How to Keep Your Pituitary Gland Healthy!

How to Keep Your Pituitary Gland Healthy!

The pituitary gland, through the little-known hypothalamus that lies directly above it, is the appetite center and the sleep center of the body. Insomnia and loss of appetite are two universal complaints found in thousands of the past-forty group who have strayed from the rules of good nutrition. Exhaustive research has discovered that the pituitary is extremely sensitive to diet. If you do not eat enough high-protein foods, then your pituitary cannot produce a normal supply of its own dozen or more vitally-needed hormones which, themselves, are made of protein. In addition to protein, the pituitary is stimulated by vitamin E, the richest source of this is wheat germ, and increased amounts of vitamin A either in foods or in concentrated form, have directly beneficial effects on the entire endocrine group.

Every part of your body is important to be completely healthy. Whether it is an organ or a gland, it is essential to understand how every part, big or little, affects your overall well-being.

Pituitary Gland 3

Neurons carry messages regarding the production of hormones between the pituitary gland and the hypothalamus, both of which are located at the base of the brain, nestled in a rounded part of bone carefully protected. They are connected by a bunch of neurons called the infundibulum, together they work to regulate all the hormones that circulate in the bloodstream, controlling things like growth and hair pigmentation. Hormones are the long-distance messengers that can inform cells when to become active or stay dormant. The pituitary gland controls the thyroid, adrenal glands, ovaries, and testes, even though it’s only the size of a pea.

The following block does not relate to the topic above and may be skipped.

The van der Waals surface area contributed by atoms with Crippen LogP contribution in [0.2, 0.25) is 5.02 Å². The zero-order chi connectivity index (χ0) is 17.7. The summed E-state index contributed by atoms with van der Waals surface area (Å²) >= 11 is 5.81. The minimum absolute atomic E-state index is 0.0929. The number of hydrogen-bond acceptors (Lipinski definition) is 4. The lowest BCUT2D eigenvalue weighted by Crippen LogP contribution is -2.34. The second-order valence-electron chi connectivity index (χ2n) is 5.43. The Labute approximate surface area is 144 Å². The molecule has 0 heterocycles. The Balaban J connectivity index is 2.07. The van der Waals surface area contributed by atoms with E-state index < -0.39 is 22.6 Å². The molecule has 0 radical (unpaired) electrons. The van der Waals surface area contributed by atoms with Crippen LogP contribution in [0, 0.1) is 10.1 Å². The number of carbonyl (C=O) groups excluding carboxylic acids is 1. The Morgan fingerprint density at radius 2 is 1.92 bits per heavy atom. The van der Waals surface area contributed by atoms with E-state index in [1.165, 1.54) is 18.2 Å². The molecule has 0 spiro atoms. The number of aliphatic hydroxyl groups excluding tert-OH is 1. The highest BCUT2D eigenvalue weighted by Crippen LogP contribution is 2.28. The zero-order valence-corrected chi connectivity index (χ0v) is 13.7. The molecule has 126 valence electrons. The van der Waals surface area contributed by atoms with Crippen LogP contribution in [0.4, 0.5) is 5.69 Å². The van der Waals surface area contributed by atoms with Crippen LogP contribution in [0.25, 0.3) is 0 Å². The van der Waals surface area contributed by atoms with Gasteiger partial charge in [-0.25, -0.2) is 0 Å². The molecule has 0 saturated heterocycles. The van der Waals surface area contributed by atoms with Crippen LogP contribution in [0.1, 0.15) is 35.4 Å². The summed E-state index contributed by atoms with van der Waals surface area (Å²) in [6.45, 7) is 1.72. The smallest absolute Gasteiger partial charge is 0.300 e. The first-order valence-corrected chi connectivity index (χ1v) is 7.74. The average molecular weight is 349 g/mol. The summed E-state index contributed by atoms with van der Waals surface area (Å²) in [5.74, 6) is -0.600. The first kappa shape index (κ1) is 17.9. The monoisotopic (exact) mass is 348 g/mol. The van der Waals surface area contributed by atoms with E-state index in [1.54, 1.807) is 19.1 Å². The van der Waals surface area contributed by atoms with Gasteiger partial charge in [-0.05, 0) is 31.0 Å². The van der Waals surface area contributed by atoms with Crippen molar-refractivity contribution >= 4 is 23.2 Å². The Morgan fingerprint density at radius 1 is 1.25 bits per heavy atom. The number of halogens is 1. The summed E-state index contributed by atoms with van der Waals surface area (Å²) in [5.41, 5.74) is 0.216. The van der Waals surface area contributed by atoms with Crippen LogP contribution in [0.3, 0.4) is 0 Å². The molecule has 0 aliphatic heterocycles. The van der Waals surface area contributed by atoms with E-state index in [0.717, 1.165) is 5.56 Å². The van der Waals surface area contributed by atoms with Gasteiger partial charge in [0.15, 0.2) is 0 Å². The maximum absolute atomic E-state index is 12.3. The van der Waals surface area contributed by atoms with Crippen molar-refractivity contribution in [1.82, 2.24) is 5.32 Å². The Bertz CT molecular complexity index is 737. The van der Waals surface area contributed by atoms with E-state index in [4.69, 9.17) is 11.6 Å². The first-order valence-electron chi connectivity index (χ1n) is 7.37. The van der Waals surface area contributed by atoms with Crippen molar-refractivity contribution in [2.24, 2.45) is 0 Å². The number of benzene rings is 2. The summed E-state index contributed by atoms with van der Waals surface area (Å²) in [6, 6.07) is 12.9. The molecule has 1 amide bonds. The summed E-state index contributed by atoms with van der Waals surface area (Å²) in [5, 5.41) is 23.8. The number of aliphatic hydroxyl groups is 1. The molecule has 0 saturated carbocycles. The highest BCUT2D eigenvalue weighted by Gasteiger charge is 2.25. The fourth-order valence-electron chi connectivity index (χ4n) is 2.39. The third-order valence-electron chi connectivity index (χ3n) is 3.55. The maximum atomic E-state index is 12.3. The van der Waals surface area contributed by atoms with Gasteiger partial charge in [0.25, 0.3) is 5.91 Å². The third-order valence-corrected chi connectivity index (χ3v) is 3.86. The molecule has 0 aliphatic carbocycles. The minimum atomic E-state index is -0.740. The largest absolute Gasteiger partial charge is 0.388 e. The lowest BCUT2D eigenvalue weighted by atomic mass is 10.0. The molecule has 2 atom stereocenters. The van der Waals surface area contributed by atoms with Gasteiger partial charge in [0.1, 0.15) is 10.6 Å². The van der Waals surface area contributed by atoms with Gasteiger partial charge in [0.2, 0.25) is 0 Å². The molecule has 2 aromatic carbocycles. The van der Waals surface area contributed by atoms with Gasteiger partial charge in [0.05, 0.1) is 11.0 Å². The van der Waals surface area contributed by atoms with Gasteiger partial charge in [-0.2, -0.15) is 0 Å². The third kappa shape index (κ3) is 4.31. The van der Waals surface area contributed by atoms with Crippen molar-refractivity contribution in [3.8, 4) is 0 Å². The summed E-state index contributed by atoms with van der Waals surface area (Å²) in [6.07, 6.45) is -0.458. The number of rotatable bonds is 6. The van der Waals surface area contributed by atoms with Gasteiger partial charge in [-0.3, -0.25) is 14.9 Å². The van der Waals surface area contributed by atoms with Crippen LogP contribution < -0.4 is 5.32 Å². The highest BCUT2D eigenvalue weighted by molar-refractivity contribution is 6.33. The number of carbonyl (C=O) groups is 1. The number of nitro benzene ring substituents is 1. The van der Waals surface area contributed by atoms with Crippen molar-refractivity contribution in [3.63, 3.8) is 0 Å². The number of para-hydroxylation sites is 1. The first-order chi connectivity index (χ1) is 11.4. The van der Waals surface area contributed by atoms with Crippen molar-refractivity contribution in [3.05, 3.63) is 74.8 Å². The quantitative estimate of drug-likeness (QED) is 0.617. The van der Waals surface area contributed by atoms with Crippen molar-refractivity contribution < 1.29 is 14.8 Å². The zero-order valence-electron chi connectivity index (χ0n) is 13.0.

There are three different parts of the pituitary gland that have selective functions. The posterior lobe, called the neurohypophysis, releases the hormones vasopressin and oxytocin, but doesn’t produce them. Vasopressin is an anti-diuretic that controls how the kidneys absorb water. Oxytocin is a special hormone, sometimes referred to as the ‘love hormone,’ as it plays an important role in the neuroanatomy of lovemaking, specifically in [email protected] reproduction, in particular during and after childbirth. It is released in large amounts after distension of the cervix and uterus during labor, facilitating birth, maternal bonding, and, after stimulation of the nipples, lactation. Both childbirth and milk ejection result from positive feedback mechanisms.

Recent studies have begun to investigate oxytocin’s role in various behaviors, including satisfaction peak, social recognition, pair bonding, anxiety, and maternal behaviors. For this reason, it is sometimes referred to as the bonding hormone. There is some evidence that oxytocin promotes ethnocentric behavior, incorporating the trust and empathy of in-groups with their suspicion and rejection of outsiders. Furthermore, genetic differences in the oxytocin receptor gene (OXTR) have been associated with maladaptive social traits such as aggressive behavior.

The anterior lobe of the pituitary gland is called the adenohypophysis. It produces a variety of hormones, such as prolactin that stimulates lactation in women. Melanocyte spurs the body to produce melanin for skin and hair pigmentation. Follicle-stimulating hormone (FSH) indicates where and when hair should grow during development. This important growth hormone controls bone growth to determine height and is especially active during adolescence. Hormones control glands as well. The pituitary gland is responsible for many stages and aspects of our maturation.

To help keep the pituitary gland working as it should, eat 2-3 servings of fruits and 5-7 servings of vegetables each day, as well as 3-4 servings of protein each day. Try to keep carbohydrates down to 50 grams per meal, as too many can cause it to malfunction and even cause problems in other areas of the body.

Pituitary Gland

How to Keep Your Pituitary Gland Healthy!
[Last Updated on June 2nd 2014]
SOURCE